Drum Tuner: The Pursuit Of The Perfect Pitch
Overtone Labs Tune-bot
Now that we’ve discussed all three tension-based tuning aids, it’s time to move on to the first of our pitch-based products. Rather than addressing drum tuning on a purely physical level, the Tune-bot actually measures sound just like a guitar tuner.
At the most basic level, the Tune-bot uses an onboard microphone to measure the pitch produced by a struck drumhead. It easily mounts to most hoops with a padded clip and, once in place, accurately measures pitch in hertz from anywhere on the head. This means that the user can tap-tune every lug without moving the machine.
The Tune-bot includes a number of very helpful and innovative features that I’ll touch on in a moment, but the main focus here is basic tuning efficacy. In that arena, the Overtone Labs unit was incredibly effective, and required very little instruction to get started.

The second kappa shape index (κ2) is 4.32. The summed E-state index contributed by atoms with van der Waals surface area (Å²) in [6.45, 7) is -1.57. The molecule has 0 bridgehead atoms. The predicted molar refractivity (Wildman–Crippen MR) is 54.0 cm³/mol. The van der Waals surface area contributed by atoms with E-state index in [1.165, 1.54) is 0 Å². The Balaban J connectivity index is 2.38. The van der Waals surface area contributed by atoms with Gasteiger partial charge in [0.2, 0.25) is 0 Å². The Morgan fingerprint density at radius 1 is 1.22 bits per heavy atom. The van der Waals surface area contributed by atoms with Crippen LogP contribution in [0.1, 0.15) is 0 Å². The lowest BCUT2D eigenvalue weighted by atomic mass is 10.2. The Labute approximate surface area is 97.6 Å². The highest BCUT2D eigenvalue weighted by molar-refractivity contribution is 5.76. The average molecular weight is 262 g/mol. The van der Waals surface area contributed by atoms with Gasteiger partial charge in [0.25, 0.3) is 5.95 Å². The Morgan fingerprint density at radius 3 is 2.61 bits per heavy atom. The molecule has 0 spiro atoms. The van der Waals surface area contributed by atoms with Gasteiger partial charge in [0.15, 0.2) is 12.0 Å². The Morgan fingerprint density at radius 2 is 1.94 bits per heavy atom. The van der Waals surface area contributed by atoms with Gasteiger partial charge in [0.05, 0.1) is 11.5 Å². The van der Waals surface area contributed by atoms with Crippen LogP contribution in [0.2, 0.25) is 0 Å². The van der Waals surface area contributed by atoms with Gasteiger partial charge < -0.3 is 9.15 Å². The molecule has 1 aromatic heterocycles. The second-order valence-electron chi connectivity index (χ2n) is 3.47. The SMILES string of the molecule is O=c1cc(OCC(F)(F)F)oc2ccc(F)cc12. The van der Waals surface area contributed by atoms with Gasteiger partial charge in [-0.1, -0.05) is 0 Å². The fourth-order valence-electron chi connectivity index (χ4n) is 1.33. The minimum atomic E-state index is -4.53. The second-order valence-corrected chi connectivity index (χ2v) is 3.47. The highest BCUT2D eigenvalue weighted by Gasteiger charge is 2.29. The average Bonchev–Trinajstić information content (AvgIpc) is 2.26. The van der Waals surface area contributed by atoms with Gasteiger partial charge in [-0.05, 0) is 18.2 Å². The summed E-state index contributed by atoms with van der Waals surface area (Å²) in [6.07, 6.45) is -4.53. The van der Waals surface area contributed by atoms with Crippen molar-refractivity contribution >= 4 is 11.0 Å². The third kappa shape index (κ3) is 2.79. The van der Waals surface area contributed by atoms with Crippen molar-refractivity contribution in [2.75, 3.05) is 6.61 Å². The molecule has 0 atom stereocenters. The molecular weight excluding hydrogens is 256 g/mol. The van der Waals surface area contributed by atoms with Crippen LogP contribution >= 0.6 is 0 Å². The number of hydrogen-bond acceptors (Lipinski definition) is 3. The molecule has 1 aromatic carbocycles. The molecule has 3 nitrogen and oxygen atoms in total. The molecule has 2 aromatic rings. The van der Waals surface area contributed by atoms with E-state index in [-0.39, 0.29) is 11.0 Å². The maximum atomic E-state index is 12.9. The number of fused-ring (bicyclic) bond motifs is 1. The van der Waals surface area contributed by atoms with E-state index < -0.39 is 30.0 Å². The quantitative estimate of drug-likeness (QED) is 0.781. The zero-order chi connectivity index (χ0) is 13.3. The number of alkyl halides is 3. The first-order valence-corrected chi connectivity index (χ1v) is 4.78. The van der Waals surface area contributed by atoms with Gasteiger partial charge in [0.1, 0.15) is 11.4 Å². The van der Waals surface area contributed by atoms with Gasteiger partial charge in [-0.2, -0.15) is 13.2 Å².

I followed the recommendation to remove each drum from its stand, and place it on a carpet or pillow to muffle the head not being tuned. This added a little extra time to the process, but it turned out to be worth it in the end.
On almost every drum, the results were really impressive. It only took a couple minutes to complete the actual tuning process, and I found very few inconsistencies from lug to lug. As with all of the devices I checked out, I had to do some follow-up tuning to really dial things in, but it was less than any of the previous alternatives.
There were three problems with the Tune-bot. The pitch readings could occasionally be affected by louder strokes, it required a mostly quiet area to perform effectively, and I never really got a consistent reading from the lugs of my 22" bass drum.
Simply paying closer attention to how hard I tapped solved the issue of stroke volume. Easy enough. The quiet setting problem was the result of interrupting frequencies affecting the readings, which made the machine difficult to use at gigs and rehearsals.
Finally, I never really got a handle on the fluctuating bass drum readings. I did, however, use the device to measure the pitch at the center of the drum, which helped me identify an ideal interval between batter and resonant heads.